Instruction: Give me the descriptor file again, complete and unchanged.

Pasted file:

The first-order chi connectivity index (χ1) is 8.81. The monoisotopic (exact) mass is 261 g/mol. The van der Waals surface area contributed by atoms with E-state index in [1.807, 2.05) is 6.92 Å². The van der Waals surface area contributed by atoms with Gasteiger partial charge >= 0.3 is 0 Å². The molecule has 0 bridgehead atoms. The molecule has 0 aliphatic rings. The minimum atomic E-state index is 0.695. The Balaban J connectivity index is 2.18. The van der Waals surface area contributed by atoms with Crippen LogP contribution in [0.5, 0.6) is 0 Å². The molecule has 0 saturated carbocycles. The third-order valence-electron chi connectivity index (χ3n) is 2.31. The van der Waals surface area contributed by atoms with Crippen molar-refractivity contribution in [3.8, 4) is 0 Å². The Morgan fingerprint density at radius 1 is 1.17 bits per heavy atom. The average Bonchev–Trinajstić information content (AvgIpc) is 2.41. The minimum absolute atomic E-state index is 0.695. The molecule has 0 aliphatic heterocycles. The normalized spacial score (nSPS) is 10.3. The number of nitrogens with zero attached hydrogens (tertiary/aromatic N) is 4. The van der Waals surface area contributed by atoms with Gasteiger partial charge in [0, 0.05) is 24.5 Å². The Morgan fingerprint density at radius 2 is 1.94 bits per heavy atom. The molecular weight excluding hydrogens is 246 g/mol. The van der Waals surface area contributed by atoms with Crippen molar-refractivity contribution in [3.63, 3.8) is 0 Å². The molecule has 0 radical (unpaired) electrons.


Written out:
The first-order chi connectivity index (χ1) is 8.81. The monoisotopic (exact) mass is 261 g/mol. The van der Waals surface area contributed by atoms with E-state index in [1.807, 2.05) is 6.92 Å². The van der Waals surface area contributed by atoms with Gasteiger partial charge >= 0.3 is 0 Å². The molecule has 0 bridgehead atoms. The molecule has 0 aliphatic rings. The minimum atomic E-state index is 0.695. The Balaban J connectivity index is 2.18. The van der Waals surface area contributed by atoms with Crippen LogP contribution in [0.5, 0.6) is 0 Å². The molecule has 0 saturated carbocycles. The third-order valence-electron chi connectivity index (χ3n) is 2.31. The van der Waals surface area contributed by atoms with Crippen molar-refractivity contribution in [3.8, 4) is 0 Å². The Morgan fingerprint density at radius 1 is 1.17 bits per heavy atom. The average Bonchev–Trinajstić information content (AvgIpc) is 2.41. The minimum absolute atomic E-state index is 0.695. The molecule has 0 aliphatic heterocycles. The normalized spacial score (nSPS) is 10.3. The number of nitrogens with zero attached hydrogens (tertiary/aromatic N) is 4. The van der Waals surface area contributed by atoms with Gasteiger partial charge in [0, 0.05) is 24.5 Å². The Morgan fingerprint density at radius 2 is 1.94 bits per heavy atom. The molecular weight excluding hydrogens is 246 g/mol. The van der Waals surface area contributed by atoms with Crippen molar-refractivity contribution in [3.63, 3.8) is 0 Å². The molecule has 0 radical (unpaired) electrons.